But mostly I'd expect them to negotiate. I'm not quite sure that
negotiated cooperation is cognitively possible between most UFSIs, for
reasons of cognitive architecture and the Prisoner's Dilemma - AIXI, a
strange and exotic case, would never figure it out, and it's hard for me
to visualize whether a generic optimizer would do so. I wonder if the
solution to Fermi's Paradox might not lie in the inscrutable negotiations
between superintelligences.

>> Even so, under that assumption it would work out to a constant factor
>> of UFSIs being 3% larger; or a likelihood ratio of 1.03 in favor of
>> observing UFSI (given some prior probability of emergence); or in
>> terms of natural selection, essentially zero selection pressure - and
>> you can't even call it that, because it's not being iterated. I say
>> again that natural selection is a quantitative pressure that can be
>> calculated given various scenarios, not something that goes from zero
>> to one given the presence of "heritable difference" and so on.
> This analysis makes no sense. If you have two spheres expanding at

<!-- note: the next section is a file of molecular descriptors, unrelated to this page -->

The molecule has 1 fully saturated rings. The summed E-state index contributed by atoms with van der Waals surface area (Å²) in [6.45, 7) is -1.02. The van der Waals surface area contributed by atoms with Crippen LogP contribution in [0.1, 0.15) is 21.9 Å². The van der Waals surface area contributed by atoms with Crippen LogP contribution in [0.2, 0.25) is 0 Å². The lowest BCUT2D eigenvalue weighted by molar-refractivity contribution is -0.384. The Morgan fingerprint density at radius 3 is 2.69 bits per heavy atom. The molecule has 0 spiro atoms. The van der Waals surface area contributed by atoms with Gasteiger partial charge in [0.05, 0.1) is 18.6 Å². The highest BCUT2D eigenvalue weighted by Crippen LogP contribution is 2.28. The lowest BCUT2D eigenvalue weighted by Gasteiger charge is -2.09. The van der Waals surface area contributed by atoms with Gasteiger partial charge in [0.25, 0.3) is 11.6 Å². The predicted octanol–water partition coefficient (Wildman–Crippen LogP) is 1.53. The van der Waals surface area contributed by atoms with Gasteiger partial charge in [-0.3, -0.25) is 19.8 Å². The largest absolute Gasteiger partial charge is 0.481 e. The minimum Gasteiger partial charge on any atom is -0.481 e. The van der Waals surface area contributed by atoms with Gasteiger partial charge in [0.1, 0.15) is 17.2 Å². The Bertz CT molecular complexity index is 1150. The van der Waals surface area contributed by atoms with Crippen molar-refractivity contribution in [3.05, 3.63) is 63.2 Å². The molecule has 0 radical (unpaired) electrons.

> different rates, one of them is eventually going to completely enclose
> the other, and in this case cutting off all growth of the Friendly SI.

Interesting; I had not thought that out, the case of one sphere expanding
to enclose the other. I really doubt the difference in expansion rates,
if there is any difference at all, would be that large; even if the
difference in expansion rates is noticeable, if spheres are spaced so
closely that intelligent species ever run into each other at all (Fermi
Paradox again), how likely would it be, given a small difference in
expansion rate, for one sphere to grow to enclose the other before running
into yet more spheres?

> And that doesn't even take into consideration the possibility that the
> UFSI could just eat the FSI.

Why not say that the FSI eats the UFSI? I suspect that they would both
prefer to negotiate. Why would the situation be asymmetrical?

Eliezer S. Yudkowsky                
Research Fellow, Singularity Institute for Artificial Intelligence